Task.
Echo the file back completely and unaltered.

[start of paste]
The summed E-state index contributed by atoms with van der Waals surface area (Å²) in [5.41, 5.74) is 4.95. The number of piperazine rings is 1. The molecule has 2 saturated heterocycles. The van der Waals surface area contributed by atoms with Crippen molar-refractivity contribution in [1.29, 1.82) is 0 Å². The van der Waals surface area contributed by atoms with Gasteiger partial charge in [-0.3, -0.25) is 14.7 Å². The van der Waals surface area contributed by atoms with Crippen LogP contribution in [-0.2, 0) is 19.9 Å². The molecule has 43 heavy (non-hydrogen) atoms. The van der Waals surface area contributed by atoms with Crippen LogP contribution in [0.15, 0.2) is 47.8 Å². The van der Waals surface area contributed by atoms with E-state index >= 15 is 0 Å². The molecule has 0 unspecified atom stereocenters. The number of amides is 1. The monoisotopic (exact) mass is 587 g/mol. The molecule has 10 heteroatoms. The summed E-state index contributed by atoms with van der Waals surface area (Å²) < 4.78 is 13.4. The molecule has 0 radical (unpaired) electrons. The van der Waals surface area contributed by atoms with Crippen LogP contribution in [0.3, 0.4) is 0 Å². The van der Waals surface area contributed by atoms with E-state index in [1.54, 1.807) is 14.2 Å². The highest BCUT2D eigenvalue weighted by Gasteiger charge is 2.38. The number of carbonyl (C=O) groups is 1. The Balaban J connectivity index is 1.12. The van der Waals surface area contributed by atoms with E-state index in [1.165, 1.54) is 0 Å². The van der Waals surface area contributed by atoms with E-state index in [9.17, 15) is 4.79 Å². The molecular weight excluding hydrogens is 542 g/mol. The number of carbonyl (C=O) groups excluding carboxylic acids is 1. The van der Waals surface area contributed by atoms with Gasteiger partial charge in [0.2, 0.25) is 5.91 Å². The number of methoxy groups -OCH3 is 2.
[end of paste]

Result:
The summed E-state index contributed by atoms with van der Waals surface area (Å²) in [5.41, 5.74) is 4.95. The number of piperazine rings is 1. The molecule has 2 saturated heterocycles. The van der Waals surface area contributed by atoms with Crippen molar-refractivity contribution in [1.29, 1.82) is 0 Å². The van der Waals surface area contributed by atoms with Gasteiger partial charge in [-0.3, -0.25) is 14.7 Å². The van der Waals surface area contributed by atoms with Crippen LogP contribution in [-0.2, 0) is 19.9 Å². The molecule has 43 heavy (non-hydrogen) atoms. The van der Waals surface area contributed by atoms with Crippen LogP contribution in [0.15, 0.2) is 47.8 Å². The van der Waals surface area contributed by atoms with E-state index >= 15 is 0 Å². The molecule has 0 unspecified atom stereocenters. The number of amides is 1. The monoisotopic (exact) mass is 587 g/mol. The molecule has 10 heteroatoms. The summed E-state index contributed by atoms with van der Waals surface area (Å²) < 4.78 is 13.4. The molecule has 0 radical (unpaired) electrons. The van der Waals surface area contributed by atoms with Crippen LogP contribution in [0.3, 0.4) is 0 Å². The van der Waals surface area contributed by atoms with E-state index in [1.54, 1.807) is 14.2 Å². The highest BCUT2D eigenvalue weighted by Gasteiger charge is 2.38. The number of carbonyl (C=O) groups is 1. The Balaban J connectivity index is 1.12. The van der Waals surface area contributed by atoms with E-state index in [1.165, 1.54) is 0 Å². The van der Waals surface area contributed by atoms with E-state index in [9.17, 15) is 4.79 Å². The molecular weight excluding hydrogens is 542 g/mol. The number of carbonyl (C=O) groups excluding carboxylic acids is 1. The van der Waals surface area contributed by atoms with Gasteiger partial charge in [0.2, 0.25) is 5.91 Å². The number of methoxy groups -OCH3 is 2.